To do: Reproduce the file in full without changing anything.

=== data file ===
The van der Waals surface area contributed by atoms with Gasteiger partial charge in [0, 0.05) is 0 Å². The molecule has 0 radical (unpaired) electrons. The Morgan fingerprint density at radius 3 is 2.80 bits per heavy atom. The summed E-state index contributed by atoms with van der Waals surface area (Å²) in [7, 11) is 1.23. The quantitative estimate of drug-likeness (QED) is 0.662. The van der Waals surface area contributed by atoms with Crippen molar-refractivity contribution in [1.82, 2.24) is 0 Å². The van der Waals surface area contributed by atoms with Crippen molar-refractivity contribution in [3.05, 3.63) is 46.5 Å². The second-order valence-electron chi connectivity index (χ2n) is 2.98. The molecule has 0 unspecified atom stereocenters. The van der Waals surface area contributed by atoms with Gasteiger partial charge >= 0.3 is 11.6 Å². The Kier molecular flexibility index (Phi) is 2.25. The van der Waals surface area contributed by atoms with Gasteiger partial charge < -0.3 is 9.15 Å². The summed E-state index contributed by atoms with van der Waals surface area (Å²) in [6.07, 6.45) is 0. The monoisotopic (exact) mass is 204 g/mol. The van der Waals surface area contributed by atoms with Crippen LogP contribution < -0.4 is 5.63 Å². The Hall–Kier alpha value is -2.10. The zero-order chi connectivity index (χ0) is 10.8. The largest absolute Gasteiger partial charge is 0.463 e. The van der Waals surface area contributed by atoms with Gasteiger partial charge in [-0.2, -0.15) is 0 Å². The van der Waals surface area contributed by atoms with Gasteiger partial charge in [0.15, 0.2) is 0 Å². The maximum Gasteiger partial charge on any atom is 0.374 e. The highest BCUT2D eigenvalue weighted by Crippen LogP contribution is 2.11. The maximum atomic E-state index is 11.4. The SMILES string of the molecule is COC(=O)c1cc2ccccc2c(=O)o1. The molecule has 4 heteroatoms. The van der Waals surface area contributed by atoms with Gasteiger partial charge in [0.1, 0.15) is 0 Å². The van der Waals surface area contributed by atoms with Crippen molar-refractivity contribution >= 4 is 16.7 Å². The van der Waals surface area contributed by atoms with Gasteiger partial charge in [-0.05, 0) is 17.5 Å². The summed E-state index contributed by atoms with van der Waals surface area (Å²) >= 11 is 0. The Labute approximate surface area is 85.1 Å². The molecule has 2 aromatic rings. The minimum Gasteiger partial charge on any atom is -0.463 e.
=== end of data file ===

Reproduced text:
The van der Waals surface area contributed by atoms with Gasteiger partial charge in [0, 0.05) is 0 Å². The molecule has 0 radical (unpaired) electrons. The Morgan fingerprint density at radius 3 is 2.80 bits per heavy atom. The summed E-state index contributed by atoms with van der Waals surface area (Å²) in [7, 11) is 1.23. The quantitative estimate of drug-likeness (QED) is 0.662. The van der Waals surface area contributed by atoms with Crippen molar-refractivity contribution in [1.82, 2.24) is 0 Å². The van der Waals surface area contributed by atoms with Crippen molar-refractivity contribution in [3.05, 3.63) is 46.5 Å². The second-order valence-electron chi connectivity index (χ2n) is 2.98. The molecule has 0 unspecified atom stereocenters. The van der Waals surface area contributed by atoms with Gasteiger partial charge >= 0.3 is 11.6 Å². The Kier molecular flexibility index (Phi) is 2.25. The van der Waals surface area contributed by atoms with Gasteiger partial charge < -0.3 is 9.15 Å². The summed E-state index contributed by atoms with van der Waals surface area (Å²) in [6.07, 6.45) is 0. The monoisotopic (exact) mass is 204 g/mol. The van der Waals surface area contributed by atoms with Crippen LogP contribution < -0.4 is 5.63 Å². The Hall–Kier alpha value is -2.10. The zero-order chi connectivity index (χ0) is 10.8. The largest absolute Gasteiger partial charge is 0.463 e. The van der Waals surface area contributed by atoms with Gasteiger partial charge in [-0.2, -0.15) is 0 Å². The van der Waals surface area contributed by atoms with Gasteiger partial charge in [0.15, 0.2) is 0 Å². The maximum Gasteiger partial charge on any atom is 0.374 e. The highest BCUT2D eigenvalue weighted by Crippen LogP contribution is 2.11. The maximum atomic E-state index is 11.4. The SMILES string of the molecule is COC(=O)c1cc2ccccc2c(=O)o1. The molecule has 4 heteroatoms. The van der Waals surface area contributed by atoms with Gasteiger partial charge in [0.1, 0.15) is 0 Å². The van der Waals surface area contributed by atoms with Crippen molar-refractivity contribution >= 4 is 16.7 Å². The van der Waals surface area contributed by atoms with Gasteiger partial charge in [-0.05, 0) is 17.5 Å². The summed E-state index contributed by atoms with van der Waals surface area (Å²) >= 11 is 0. The Labute approximate surface area is 85.1 Å². The molecule has 2 aromatic rings. The minimum Gasteiger partial charge on any atom is -0.463 e.